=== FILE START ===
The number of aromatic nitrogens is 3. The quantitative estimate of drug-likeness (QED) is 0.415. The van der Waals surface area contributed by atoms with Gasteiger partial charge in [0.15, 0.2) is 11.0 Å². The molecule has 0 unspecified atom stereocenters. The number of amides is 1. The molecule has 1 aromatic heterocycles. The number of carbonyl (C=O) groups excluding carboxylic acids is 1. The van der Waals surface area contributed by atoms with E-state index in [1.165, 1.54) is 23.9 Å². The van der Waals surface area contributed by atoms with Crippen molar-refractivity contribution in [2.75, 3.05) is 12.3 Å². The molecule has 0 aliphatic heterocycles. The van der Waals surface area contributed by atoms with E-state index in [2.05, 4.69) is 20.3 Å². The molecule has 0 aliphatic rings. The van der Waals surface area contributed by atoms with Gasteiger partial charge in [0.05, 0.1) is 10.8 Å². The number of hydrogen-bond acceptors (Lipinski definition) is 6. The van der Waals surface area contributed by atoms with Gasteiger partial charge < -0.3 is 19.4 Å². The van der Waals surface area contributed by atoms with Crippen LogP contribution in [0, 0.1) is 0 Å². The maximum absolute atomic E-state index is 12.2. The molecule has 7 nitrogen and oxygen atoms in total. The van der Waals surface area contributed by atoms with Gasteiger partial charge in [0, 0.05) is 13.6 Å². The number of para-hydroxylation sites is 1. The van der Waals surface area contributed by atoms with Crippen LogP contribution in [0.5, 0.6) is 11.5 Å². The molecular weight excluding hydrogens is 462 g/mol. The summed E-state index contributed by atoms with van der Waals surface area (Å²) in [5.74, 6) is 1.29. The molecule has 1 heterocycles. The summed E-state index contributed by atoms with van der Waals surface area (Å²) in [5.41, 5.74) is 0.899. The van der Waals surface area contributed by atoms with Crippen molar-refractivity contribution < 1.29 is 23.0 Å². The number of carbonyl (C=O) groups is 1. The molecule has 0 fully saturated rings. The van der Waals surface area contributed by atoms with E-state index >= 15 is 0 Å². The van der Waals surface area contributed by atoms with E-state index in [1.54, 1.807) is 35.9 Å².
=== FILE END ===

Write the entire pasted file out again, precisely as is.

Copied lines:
The number of aromatic nitrogens is 3. The quantitative estimate of drug-likeness (QED) is 0.415. The van der Waals surface area contributed by atoms with Gasteiger partial charge in [0.15, 0.2) is 11.0 Å². The molecule has 0 unspecified atom stereocenters. The number of amides is 1. The molecule has 1 aromatic heterocycles. The number of carbonyl (C=O) groups excluding carboxylic acids is 1. The van der Waals surface area contributed by atoms with E-state index in [1.165, 1.54) is 23.9 Å². The van der Waals surface area contributed by atoms with Crippen molar-refractivity contribution in [2.75, 3.05) is 12.3 Å². The molecule has 0 aliphatic heterocycles. The van der Waals surface area contributed by atoms with E-state index in [2.05, 4.69) is 20.3 Å². The molecule has 0 aliphatic rings. The van der Waals surface area contributed by atoms with Gasteiger partial charge in [0.05, 0.1) is 10.8 Å². The number of hydrogen-bond acceptors (Lipinski definition) is 6. The van der Waals surface area contributed by atoms with Gasteiger partial charge < -0.3 is 19.4 Å². The van der Waals surface area contributed by atoms with Crippen LogP contribution in [0, 0.1) is 0 Å². The maximum absolute atomic E-state index is 12.2. The molecule has 7 nitrogen and oxygen atoms in total. The van der Waals surface area contributed by atoms with Gasteiger partial charge in [0, 0.05) is 13.6 Å². The number of para-hydroxylation sites is 1. The van der Waals surface area contributed by atoms with Crippen LogP contribution in [0.5, 0.6) is 11.5 Å². The molecular weight excluding hydrogens is 462 g/mol. The summed E-state index contributed by atoms with van der Waals surface area (Å²) in [5.74, 6) is 1.29. The molecule has 1 heterocycles. The summed E-state index contributed by atoms with van der Waals surface area (Å²) in [5.41, 5.74) is 0.899. The van der Waals surface area contributed by atoms with Crippen molar-refractivity contribution < 1.29 is 23.0 Å². The number of carbonyl (C=O) groups is 1. The molecule has 0 fully saturated rings. The van der Waals surface area contributed by atoms with E-state index >= 15 is 0 Å². The van der Waals surface area contributed by atoms with E-state index in [1.54, 1.807) is 35.9 Å².